• If you love to hike, this is the season for you!  Typically, the weather is nice (not too warm) and perfect for hiking.
  • The earlier in the spring you visit, the less crowded it will be (minus Easter weekend, and don’t forget that Easter Monday is also a national holiday!).


  • Those wanting to snorkel/dive/kayak won’t usually have the opportunity this time of year as the rental points won’t be open just yet.
  • While you can hang out at the beach on a nice spring day, you probably won’t be taking a dip.  As for water temps, the adjective “refreshing” springs to mind.
  • You’ll probably need to dress in layers as it’s usually warm in the day and cools off in the evening.  This isn’t necessarily a bad thing, you’ll just need to pack a bit more for variable weather/temperatures.




  • It’s a great time for water sports (snorkeling, diving, kaying, paddle boarding, etc.) and to discover the treasures of the protected marine area.
  • Water temperatures are up and relaxing at the beach and swimming are high on the “to-do” list this time of year.  As is relaxing and enjoying la dolce vita.
  • You can pack super light because pretty much all of the clothes you’ll need can fit in a tiny carry on.


  • While you can hike in the summer months, do you really want to?  On the hottest of days when I see people out hiking it makes me wonder if they are gluttons for punishment.  Of course, you can get up at the crack of dawn and get some hiking in before it gets too hot.
  • This is the warmest/most humid time of year in Cinque Terre (and Italy).  You won’t find a lot of air conditioning (on the trains, around the villages, in many accommodations, etc).  Brace yourself, especially if you are used to having A/C at all times.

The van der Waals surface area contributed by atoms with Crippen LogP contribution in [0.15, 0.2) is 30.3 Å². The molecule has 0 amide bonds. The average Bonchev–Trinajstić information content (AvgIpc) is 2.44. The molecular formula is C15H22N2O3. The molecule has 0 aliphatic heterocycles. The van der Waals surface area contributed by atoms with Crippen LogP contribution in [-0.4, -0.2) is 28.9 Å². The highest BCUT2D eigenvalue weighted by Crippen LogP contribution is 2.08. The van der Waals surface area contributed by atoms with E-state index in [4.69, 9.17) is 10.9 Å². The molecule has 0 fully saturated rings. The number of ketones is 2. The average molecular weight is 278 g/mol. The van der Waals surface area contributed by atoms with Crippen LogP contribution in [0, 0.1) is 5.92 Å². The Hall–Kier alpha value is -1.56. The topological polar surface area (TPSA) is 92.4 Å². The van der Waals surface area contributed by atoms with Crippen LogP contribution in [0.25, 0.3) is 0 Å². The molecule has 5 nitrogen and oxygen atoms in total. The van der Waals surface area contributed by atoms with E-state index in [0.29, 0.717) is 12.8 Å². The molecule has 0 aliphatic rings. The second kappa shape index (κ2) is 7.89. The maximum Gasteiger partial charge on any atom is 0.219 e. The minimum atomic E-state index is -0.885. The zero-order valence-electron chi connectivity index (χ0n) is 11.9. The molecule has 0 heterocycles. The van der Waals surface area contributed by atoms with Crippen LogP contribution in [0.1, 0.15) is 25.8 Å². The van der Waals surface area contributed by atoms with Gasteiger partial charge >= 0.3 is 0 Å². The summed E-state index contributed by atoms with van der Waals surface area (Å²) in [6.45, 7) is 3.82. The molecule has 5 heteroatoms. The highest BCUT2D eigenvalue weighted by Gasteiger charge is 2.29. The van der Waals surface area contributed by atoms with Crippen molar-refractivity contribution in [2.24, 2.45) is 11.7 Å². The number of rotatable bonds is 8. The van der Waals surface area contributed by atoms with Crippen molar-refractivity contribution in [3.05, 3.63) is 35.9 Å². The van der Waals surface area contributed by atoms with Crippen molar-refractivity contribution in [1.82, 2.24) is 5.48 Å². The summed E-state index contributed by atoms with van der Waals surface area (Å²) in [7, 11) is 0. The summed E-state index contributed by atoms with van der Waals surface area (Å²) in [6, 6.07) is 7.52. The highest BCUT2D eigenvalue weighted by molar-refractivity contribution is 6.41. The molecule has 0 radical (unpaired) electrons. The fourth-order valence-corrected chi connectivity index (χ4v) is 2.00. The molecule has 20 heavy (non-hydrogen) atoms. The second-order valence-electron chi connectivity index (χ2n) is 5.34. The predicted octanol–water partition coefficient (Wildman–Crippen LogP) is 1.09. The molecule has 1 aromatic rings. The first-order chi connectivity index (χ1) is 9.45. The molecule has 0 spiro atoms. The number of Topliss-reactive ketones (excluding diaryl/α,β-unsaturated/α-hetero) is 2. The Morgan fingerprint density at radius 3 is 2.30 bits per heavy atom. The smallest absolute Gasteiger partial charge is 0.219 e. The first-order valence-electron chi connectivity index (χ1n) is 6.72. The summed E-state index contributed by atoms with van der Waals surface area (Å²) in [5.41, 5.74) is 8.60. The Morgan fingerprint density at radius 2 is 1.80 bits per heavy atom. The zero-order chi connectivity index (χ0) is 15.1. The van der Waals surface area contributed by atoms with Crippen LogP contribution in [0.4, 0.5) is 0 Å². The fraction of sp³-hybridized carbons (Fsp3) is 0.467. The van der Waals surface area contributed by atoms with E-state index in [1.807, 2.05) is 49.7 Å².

• As the summer coincides with most people’s vacation periods, you’ll find this is the busiest time to visit the Cinque Terre.




  • The weather isn’t nearly as hot (or humid) as the summer months, so hiking this time of year is lovely.
  • The grape harvest takes place right around mid-September and is truly special to witness (especially if you are hiking through the vineyards).
  • While it’s not as hot as the summer months, the sea has had all summer to warm up so you can still swim in September and some years even in October!


  • Locals are exhausted after months (and months) of travelers coming in and out of the villages.  You’ll notice we’re all a bit weary and burnt out.  We put on our brave faces and aim for November and the R&R that it brings.
  • Flies.  Don’t laugh.  One of my least favorite things about September in the Cinque Terre is the number of flies.  They’re pretty much unavoidable.  And annoying.  But not a reason to avoid coming.
  • As with the spring, it can be brisk in the morning and evening but warm during the day.  Dressing in layers is a must.




  • This time of year, things in the Cinque Terre go back to how it once was (before the influx of tourism).  Visitors this time of year are few and far between (allowing for a quiet, peaceful sojourn).
  • This is a great time to brush up on your Italian as you’ll be one-on-one with locals.
  • Because they aren’t overwhelmed with travelers bustling in and out, locals tend to be more interested in and open to meeting and chatting with visitors.


  • Many restaurants and shops will be closed for holiday (this is when locals finally get to take their turn at going on vacation).  Not to worry, they go on rotation so there should always be *at least* one restaurant open and *at least* one grocery market, etc.
  • The boats do not run in the winter months, so that won’t be an option.
  • It may be too wet/slippery to hike (but on a nice day, you can still get out and enjoy the trails).
  • Heating here may not be what you’re used to.  These buildings date back hundreds of years (well before the advent of electricity and/or indoor plumbing).  Most places use radiant heat which will give you warmth but not that balmy “let’s wear a t-shirt and shorts in the house in December” sort of feeling.  Plan on wearing warmer clothes, even indoors.
  • You’ll probably need to buy a Chicago-style zip up coat to keep warm.  I’m originally from California and when I first moved here I brought my warmest jacket (a wool peacoat).  I froze!  Lesson learned.

Whatever time of year you decide to visit, I think you’ll find the Cinque Terre an enchanting, magical place!

-Cinque Terre Insider

Current status of the Cinque Terre “Sentiero Azzurro” (Coastal Trail)

Latest update: October, 2017